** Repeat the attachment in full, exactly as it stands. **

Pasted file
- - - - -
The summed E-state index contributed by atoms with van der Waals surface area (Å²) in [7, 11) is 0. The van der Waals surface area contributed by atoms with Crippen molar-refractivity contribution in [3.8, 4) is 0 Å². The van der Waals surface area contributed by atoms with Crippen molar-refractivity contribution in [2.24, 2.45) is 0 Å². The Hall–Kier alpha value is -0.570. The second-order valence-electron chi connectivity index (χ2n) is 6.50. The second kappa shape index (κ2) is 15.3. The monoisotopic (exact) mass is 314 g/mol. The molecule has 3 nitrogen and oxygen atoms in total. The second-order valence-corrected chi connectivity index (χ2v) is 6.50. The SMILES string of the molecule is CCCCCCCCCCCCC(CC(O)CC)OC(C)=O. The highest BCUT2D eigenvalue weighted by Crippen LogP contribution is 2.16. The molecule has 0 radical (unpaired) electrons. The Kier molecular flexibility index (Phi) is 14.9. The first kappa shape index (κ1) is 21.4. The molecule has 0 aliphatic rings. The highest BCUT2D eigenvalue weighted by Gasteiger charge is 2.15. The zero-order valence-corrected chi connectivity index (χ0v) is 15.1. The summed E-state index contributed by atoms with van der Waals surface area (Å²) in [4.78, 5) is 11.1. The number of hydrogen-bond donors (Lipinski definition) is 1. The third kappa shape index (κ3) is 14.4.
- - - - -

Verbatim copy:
The summed E-state index contributed by atoms with van der Waals surface area (Å²) in [7, 11) is 0. The van der Waals surface area contributed by atoms with Crippen molar-refractivity contribution in [3.8, 4) is 0 Å². The van der Waals surface area contributed by atoms with Crippen molar-refractivity contribution in [2.24, 2.45) is 0 Å². The Hall–Kier alpha value is -0.570. The second-order valence-electron chi connectivity index (χ2n) is 6.50. The second kappa shape index (κ2) is 15.3. The monoisotopic (exact) mass is 314 g/mol. The molecule has 3 nitrogen and oxygen atoms in total. The second-order valence-corrected chi connectivity index (χ2v) is 6.50. The SMILES string of the molecule is CCCCCCCCCCCCC(CC(O)CC)OC(C)=O. The highest BCUT2D eigenvalue weighted by Crippen LogP contribution is 2.16. The molecule has 0 radical (unpaired) electrons. The Kier molecular flexibility index (Phi) is 14.9. The first kappa shape index (κ1) is 21.4. The molecule has 0 aliphatic rings. The highest BCUT2D eigenvalue weighted by Gasteiger charge is 2.15. The zero-order valence-corrected chi connectivity index (χ0v) is 15.1. The summed E-state index contributed by atoms with van der Waals surface area (Å²) in [4.78, 5) is 11.1. The number of hydrogen-bond donors (Lipinski definition) is 1. The third kappa shape index (κ3) is 14.4.